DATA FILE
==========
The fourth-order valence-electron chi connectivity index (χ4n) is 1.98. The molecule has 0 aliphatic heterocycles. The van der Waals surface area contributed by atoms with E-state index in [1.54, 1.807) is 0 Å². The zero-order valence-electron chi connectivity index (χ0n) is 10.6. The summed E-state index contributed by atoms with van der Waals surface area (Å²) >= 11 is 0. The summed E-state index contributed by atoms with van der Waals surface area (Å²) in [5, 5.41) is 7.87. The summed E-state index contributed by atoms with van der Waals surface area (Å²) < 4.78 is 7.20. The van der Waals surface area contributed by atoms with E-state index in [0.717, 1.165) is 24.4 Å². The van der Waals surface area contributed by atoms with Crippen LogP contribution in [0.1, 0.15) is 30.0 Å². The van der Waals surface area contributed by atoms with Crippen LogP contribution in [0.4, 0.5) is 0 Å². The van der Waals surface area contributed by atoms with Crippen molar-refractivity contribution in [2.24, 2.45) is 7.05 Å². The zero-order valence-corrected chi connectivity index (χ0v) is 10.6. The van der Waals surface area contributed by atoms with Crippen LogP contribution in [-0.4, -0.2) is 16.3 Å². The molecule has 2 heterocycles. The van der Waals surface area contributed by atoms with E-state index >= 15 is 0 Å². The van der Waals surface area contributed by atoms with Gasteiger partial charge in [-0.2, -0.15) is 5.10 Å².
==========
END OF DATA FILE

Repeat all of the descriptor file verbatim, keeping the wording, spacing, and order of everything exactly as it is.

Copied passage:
The fourth-order valence-electron chi connectivity index (χ4n) is 1.98. The molecule has 0 aliphatic heterocycles. The van der Waals surface area contributed by atoms with E-state index in [1.54, 1.807) is 0 Å². The zero-order valence-electron chi connectivity index (χ0n) is 10.6. The summed E-state index contributed by atoms with van der Waals surface area (Å²) >= 11 is 0. The summed E-state index contributed by atoms with van der Waals surface area (Å²) in [5, 5.41) is 7.87. The summed E-state index contributed by atoms with van der Waals surface area (Å²) < 4.78 is 7.20. The van der Waals surface area contributed by atoms with E-state index in [0.717, 1.165) is 24.4 Å². The van der Waals surface area contributed by atoms with Crippen LogP contribution in [0.1, 0.15) is 30.0 Å². The van der Waals surface area contributed by atoms with Crippen LogP contribution in [0.4, 0.5) is 0 Å². The van der Waals surface area contributed by atoms with Crippen molar-refractivity contribution in [2.24, 2.45) is 7.05 Å². The zero-order valence-corrected chi connectivity index (χ0v) is 10.6. The van der Waals surface area contributed by atoms with Crippen LogP contribution in [-0.4, -0.2) is 16.3 Å². The molecule has 2 heterocycles. The van der Waals surface area contributed by atoms with E-state index >= 15 is 0 Å². The van der Waals surface area contributed by atoms with Gasteiger partial charge in [-0.2, -0.15) is 5.10 Å².